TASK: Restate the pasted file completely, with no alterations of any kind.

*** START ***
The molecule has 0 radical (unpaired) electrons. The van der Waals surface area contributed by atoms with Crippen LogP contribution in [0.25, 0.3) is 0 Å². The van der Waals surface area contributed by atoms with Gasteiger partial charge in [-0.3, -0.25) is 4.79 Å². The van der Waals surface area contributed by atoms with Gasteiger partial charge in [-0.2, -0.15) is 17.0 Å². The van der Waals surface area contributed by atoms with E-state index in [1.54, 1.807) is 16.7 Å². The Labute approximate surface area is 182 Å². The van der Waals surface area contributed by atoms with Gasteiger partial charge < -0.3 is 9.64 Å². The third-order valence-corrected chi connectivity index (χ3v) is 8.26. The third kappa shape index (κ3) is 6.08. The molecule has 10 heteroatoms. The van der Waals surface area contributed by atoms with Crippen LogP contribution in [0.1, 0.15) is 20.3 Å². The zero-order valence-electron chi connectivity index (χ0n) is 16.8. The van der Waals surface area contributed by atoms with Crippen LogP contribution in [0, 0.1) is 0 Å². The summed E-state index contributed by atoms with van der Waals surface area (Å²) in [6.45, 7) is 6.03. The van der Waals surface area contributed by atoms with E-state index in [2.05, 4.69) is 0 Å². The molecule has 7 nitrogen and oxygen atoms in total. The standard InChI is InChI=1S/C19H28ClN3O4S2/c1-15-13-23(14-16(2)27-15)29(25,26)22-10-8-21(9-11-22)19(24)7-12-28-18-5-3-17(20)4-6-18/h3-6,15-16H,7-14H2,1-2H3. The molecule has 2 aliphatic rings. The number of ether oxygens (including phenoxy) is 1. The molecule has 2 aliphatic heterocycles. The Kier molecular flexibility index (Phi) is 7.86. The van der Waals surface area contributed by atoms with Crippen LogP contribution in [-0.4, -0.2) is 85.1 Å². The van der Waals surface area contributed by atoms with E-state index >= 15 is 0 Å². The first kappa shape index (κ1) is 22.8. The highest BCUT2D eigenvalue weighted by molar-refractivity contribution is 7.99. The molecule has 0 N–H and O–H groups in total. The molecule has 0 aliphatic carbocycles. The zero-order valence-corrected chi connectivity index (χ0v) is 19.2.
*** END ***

The molecule has 0 radical (unpaired) electrons. The van der Waals surface area contributed by atoms with Crippen LogP contribution in [0.25, 0.3) is 0 Å². The van der Waals surface area contributed by atoms with Gasteiger partial charge in [-0.3, -0.25) is 4.79 Å². The van der Waals surface area contributed by atoms with Gasteiger partial charge in [-0.2, -0.15) is 17.0 Å². The van der Waals surface area contributed by atoms with E-state index in [1.54, 1.807) is 16.7 Å². The Labute approximate surface area is 182 Å². The van der Waals surface area contributed by atoms with Gasteiger partial charge < -0.3 is 9.64 Å². The third-order valence-corrected chi connectivity index (χ3v) is 8.26. The third kappa shape index (κ3) is 6.08. The molecule has 10 heteroatoms. The van der Waals surface area contributed by atoms with Crippen LogP contribution in [0.1, 0.15) is 20.3 Å². The zero-order valence-electron chi connectivity index (χ0n) is 16.8. The van der Waals surface area contributed by atoms with Crippen LogP contribution in [0, 0.1) is 0 Å². The summed E-state index contributed by atoms with van der Waals surface area (Å²) in [6.45, 7) is 6.03. The van der Waals surface area contributed by atoms with E-state index in [2.05, 4.69) is 0 Å². The molecule has 7 nitrogen and oxygen atoms in total. The standard InChI is InChI=1S/C19H28ClN3O4S2/c1-15-13-23(14-16(2)27-15)29(25,26)22-10-8-21(9-11-22)19(24)7-12-28-18-5-3-17(20)4-6-18/h3-6,15-16H,7-14H2,1-2H3. The molecule has 2 aliphatic rings. The number of ether oxygens (including phenoxy) is 1. The molecule has 2 aliphatic heterocycles. The Kier molecular flexibility index (Phi) is 7.86. The van der Waals surface area contributed by atoms with Crippen LogP contribution in [-0.4, -0.2) is 85.1 Å². The van der Waals surface area contributed by atoms with E-state index >= 15 is 0 Å². The first kappa shape index (κ1) is 22.8. The highest BCUT2D eigenvalue weighted by molar-refractivity contribution is 7.99. The molecule has 0 N–H and O–H groups in total. The molecule has 0 aliphatic carbocycles. The zero-order valence-corrected chi connectivity index (χ0v) is 19.2.